Psychedelics have shown promise as treatments in clinical settings, but there remains work to be done to develop the next generation of psychedelic and plant-based medicines. 

That’s a problem that Montreal-based Opportune Therapeutics is working to solve for the psychedelic and plant-based medicine segment. The company, which has a background in pharmaceutical and biotech, is using machine learning to develop safe and effective plant inspired therapeutics for specific health problems, a method that’s 40% faster and 60% cheaper than traditional solutions.

Opportune hopes to build on the clinical success of psychedelic compounds by developing tools to discover new medical applications, improve efficacy and reduce unwanted side effects of those compounds. Its platform uses machine learning to predict how different plant-derived compounds will interact with the human body and what each can treat.

To learn more about the company’s proprietary algorithm and what it means for medical psychedelics, we recently spoke with Opportune CEO Dr. Will Krawszik. His comments are below.

Psychedelic Invest: OK, let’s dive in: What is Opportune Therapeutics all about and what are you working on?

Dr. Will Krawszik: We’re a computational company that’s using molecular level machine learning to transform psychedelic-based research, which effectively will speed up drug discovery.

PI: And how is that different from how plant-based medicine has been approached before? It sounds like yours’ is a more dialed-in and scientific approach, is that right?

WK: Were operating at a slightly higher level. We’ve studied the molecular interactions of classical psychedelics and we’ve learned from that. We’re measuring different parameters associated with these classical psychedelics to help us discover or design novel psychedelics. So, think of it as Psychedelics V2.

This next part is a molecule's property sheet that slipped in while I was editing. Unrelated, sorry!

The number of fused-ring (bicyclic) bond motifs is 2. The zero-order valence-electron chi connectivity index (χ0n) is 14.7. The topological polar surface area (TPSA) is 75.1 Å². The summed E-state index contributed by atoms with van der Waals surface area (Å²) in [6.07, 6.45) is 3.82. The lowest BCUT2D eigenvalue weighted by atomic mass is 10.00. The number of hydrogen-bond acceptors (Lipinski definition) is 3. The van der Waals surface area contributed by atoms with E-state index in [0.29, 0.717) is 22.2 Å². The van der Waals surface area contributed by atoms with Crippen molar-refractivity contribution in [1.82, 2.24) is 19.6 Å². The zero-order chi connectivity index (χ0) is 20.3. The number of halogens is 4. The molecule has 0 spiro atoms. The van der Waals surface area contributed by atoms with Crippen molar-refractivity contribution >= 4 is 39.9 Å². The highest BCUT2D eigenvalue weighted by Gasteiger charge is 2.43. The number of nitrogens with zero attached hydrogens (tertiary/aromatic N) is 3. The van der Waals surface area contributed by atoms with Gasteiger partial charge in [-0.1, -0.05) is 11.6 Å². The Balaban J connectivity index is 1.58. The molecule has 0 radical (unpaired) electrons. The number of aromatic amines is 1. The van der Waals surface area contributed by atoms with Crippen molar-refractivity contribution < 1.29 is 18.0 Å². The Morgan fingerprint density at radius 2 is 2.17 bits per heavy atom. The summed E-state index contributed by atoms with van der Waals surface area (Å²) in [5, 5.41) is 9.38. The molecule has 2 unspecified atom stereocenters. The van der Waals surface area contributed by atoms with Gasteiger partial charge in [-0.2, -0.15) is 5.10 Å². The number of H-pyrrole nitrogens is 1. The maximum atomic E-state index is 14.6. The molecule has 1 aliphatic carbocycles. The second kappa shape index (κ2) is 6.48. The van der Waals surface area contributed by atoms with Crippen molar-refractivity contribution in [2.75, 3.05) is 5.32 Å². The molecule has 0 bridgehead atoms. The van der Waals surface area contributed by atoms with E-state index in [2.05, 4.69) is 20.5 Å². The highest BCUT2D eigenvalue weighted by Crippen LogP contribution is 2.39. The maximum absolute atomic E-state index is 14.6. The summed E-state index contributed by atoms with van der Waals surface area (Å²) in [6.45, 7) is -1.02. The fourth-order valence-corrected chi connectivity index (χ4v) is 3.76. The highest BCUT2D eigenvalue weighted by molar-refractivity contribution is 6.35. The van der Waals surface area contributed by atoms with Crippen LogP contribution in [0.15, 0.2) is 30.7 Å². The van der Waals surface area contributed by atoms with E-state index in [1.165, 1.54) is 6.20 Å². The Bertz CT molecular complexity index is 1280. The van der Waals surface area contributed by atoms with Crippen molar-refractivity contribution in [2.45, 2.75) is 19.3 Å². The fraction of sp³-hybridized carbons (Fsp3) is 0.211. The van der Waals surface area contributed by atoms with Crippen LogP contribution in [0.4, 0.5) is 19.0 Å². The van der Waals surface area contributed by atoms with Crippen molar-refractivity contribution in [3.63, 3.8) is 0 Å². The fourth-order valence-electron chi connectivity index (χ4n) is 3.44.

PI: Your target is medical applications at this point? 

WK: Absolutely. We’re 100% focused on the therapeutic potential of these compounds. It’s not that I don’t really see any application for recreational use, all of that could be down the line, but our real focus is on the medicinal application. We want to help design or discover other psychedelic drugs inspired by the likes of psilocybin or LSD and those that are being commercialized at the moment so that we can retain the therapeutic potential of these compounds whilst simultaneously removing any unwanted side effects. The result is to push out new drugs to treat existing disorders more effectively and also new disorders in the future.

PI: So, what disorders are your focus right now?

WK: It’s the same as what the classical producers are focused on. Anything linked to some form of trauma or addiction is the immediate focus. There could be other disorders that we’d want to consider, including brain injuries or strokes down the line, but for now we’re looking at trauma and addiction. That’s the main application for what we’re doing.

PI: Let’s talk about your background and your team’s background. What are you all bringing to Opportune?

WK: I’ll speak to myself first. I’m an entrepreneur who has founded two companies in this space. The first one [Moleculomics] had more of an academic focus whereas Opportune has a focus on commercialization – Initially we were helping pharma and biotech companies improve their R&D processes, deploying our computational tools to help them discover drugs or design drugs quicker, but now we use our tools for our own drug discovery purposes.

About a year ago we made a pivot toward the cannabis space, when we realized that our tools could be used to help identify the therapeutic application for all of the different components of cannabis. Then we developed tools not only for identifying how they would work, but how combinations of compounds would function so we could look at the synergies between the cannabinoids and terpenes.

More recently in 2020, we decided to translate what we’d done and adapt the tools that we developed for cannabis to psychedelics and apply them toward this industry.

Our lead developer, Patricia Morales, has been working with me for the last three years – from the work that we did in the early days in terms of contract research work for pharma and biotech companies, through cannabis and now psychedelics. She’s a perfect blend of an expert in computational drug discovery and machine learning.